Matt Petersen is President of Global Green USA. Recently his organization garnered a lot of media attention thanks to its Red Carpet - Green Cars appearances at movie premieres and other Hollywood events. Matt was kind enough to answer a few questions for Electrifying Times.

 

(Picture: Sting & Toyota Prius for Oscars Green Car Campaign)

Monday May 3rd 2004

RemyC:
Global Green USA has established itself as quite an influential environmental power house in the entertainment industry in the last couple of years, enlisting the participation of such stars as Leo DiCaprio and Cameron Diaz. How did this come about?

Matt:
In today's cluttered media environment, we recognize that you have to be creative to harness the power of communication. Working with figures in the entertainment industry that have a deep commitment to the environment has provided a great opportunity to reach millions of people with a message about sustainability, and life style choices.

RemyC:
What are the connections, if any, between your group and what the Earth Communications Office and the Environmental Media Association have done in the past?

Matt:
We know both organizations well, and are supportive of each other's efforts.

RemyC:
The founder of Earth Communications Office, Bonnie Reiss, is now the Governor of California's chief of staff... is Global Green USA in touch with her?

Matt:
We have been in touch with Terry Tamminen, who has been asked to implement Gov. Schwarzenegger's environmental platform.

RemyC:
Governor Schwarzenegger promised to transform one of his Hummers into a hydrogen burning vehicle. Do you know what happened to that promise? Any insight as to why Terry Tamminen, Califonia's new Environmental Protection Agency director appointed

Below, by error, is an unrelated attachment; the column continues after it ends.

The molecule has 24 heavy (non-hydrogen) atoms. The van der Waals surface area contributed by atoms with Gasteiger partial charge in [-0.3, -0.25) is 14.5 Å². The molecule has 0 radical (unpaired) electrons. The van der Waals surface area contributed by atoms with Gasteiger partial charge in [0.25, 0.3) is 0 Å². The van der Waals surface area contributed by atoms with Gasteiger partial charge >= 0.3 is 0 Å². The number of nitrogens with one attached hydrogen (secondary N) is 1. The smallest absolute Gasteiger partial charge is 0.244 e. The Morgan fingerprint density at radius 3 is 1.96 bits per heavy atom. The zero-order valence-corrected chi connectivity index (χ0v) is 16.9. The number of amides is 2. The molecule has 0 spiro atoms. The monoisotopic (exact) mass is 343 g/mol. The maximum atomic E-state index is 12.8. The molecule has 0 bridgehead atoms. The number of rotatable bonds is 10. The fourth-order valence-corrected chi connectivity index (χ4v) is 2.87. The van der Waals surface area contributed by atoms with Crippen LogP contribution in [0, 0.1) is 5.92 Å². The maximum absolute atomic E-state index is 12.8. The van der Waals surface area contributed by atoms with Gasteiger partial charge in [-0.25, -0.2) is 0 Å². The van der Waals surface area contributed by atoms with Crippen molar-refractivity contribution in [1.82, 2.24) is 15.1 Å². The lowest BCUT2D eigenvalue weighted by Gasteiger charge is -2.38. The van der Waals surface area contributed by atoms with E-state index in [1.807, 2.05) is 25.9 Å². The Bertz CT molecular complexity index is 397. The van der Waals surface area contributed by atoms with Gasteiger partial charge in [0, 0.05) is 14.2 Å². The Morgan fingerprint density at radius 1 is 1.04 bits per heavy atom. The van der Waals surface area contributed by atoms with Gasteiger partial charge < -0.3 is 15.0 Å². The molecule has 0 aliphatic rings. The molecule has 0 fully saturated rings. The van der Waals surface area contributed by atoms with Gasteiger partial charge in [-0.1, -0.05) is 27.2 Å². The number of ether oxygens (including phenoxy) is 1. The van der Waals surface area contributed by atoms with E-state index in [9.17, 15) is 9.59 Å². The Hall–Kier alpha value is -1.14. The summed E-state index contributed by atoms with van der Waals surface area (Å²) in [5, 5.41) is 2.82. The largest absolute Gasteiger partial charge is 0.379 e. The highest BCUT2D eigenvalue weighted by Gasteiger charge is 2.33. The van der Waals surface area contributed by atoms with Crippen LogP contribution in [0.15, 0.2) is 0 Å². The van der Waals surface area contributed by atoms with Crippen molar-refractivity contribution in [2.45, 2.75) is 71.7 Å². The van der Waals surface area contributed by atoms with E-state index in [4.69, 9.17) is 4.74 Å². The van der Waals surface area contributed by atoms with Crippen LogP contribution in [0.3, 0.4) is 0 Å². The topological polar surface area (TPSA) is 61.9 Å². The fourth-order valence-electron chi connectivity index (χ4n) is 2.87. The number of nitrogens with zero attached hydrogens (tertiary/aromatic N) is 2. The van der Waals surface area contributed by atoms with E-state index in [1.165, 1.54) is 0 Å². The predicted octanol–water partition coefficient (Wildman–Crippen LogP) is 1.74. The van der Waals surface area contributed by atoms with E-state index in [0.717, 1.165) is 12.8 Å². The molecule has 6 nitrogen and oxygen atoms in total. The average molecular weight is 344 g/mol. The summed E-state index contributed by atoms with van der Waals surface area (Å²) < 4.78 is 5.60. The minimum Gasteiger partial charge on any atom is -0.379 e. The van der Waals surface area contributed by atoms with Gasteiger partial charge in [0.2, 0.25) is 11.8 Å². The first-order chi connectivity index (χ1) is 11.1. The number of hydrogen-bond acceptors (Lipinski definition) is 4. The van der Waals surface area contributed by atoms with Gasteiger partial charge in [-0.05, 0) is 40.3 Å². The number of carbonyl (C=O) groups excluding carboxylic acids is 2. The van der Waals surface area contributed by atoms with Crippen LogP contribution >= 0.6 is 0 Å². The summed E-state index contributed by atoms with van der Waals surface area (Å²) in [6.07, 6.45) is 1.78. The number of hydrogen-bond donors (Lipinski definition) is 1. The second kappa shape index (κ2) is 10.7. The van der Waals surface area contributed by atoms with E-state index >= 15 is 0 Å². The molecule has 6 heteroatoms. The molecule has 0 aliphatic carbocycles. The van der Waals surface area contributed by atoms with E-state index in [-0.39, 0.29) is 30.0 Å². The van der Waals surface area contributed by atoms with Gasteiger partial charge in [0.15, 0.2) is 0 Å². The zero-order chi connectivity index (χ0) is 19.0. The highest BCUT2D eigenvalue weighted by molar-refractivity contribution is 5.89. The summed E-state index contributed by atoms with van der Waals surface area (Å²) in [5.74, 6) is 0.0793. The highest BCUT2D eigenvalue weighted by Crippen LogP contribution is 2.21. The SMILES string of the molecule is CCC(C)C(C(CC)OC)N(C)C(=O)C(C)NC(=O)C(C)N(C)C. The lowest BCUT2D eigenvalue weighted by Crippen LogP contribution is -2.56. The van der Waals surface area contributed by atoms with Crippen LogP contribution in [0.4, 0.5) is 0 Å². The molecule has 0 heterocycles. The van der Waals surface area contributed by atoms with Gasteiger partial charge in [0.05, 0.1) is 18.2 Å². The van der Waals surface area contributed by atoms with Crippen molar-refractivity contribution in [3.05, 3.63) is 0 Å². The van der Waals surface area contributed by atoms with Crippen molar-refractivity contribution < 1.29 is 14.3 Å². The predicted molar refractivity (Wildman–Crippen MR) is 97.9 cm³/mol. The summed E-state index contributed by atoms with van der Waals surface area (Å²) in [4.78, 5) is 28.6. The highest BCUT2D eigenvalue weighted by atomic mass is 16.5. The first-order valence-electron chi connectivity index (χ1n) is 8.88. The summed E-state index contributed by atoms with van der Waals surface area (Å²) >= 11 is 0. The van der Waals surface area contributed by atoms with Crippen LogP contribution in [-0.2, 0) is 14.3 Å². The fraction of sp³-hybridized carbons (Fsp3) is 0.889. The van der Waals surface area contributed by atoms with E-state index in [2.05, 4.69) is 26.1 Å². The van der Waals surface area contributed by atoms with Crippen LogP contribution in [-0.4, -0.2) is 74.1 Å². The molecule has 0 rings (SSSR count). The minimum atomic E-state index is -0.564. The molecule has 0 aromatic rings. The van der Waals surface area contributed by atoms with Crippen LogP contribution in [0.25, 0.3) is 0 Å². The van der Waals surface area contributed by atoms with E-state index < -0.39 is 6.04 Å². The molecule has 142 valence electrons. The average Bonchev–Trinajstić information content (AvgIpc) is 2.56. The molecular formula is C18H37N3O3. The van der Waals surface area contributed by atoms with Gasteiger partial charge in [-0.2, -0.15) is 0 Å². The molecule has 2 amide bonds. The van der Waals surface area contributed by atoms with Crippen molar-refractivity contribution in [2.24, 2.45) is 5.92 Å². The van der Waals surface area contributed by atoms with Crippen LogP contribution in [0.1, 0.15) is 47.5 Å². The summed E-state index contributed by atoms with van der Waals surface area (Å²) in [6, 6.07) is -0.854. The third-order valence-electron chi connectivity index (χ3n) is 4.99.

by the Governor put this campaign promise on the back burner?


Matt:
As we have read in recent reports, the Governor still has not converted his Hummer to hydrogen. Personally, I think greening a Hummer misses the point as it represents excess to an extreme degree. The cost and energy needed to make the Hummer clean also makes it cost prohibitive to be done by those except the most wealthy at this point.

Terry has a tall order to fill given the ambitious plan, and the forces in the Governor's administration that may not feel that these plans are the best use of political capital. Terry however is dogged and determined to succeed.

RemyC:
In our correspondence, you mentioned interest in AC Propulsion's t-Zero prototype, a
pure electric convertible sports car with standing start speeds of 0 to 60 mph in less than 3.4 seconds. Do you think the t-Zero might have a future as the new "it" toy for the rich and famous in Beverly Hills?


Matt:
I think it does. Tom Hanks mentioning the car on Letterman has gotten a lot of attention, and I've heard other people in the entertainment industry talk about the car recently. It certainly would take our desire to make ZEV and hybrid vehicles sexy to a new level given it is a sports car.

RemyC:
The Green Stars, Red Carpet campaign Global Green USA sponsors has gotten a lot of media attention since the Oscars, but as to be expected, it has also been poopooed by the conservative press. How do you answer your critics on the right who accuse green celebrities of hypocrisy driving hybrids while also traveling by private jets?
 
Matt:
The reaction shows that we succeeded in our communications campaign to show that hybrid cars can be sexy. We received dozens of emails from around the country, and have talked to dozens of others that saw or read about the campaign, who loved it. Many were inspired by it push them toward getting a hybrid, including a Republican I know. The issue of battling conspicuous
consumption by putting stars in hybrid cars was also a central point. I don't know if these stars fly in private planes, but through our campaign we are both helping stars open their eyes - Tim Robbins got his own hybrid after last year's Oscars and our first year of the campaign - or compliment their already growing commitment.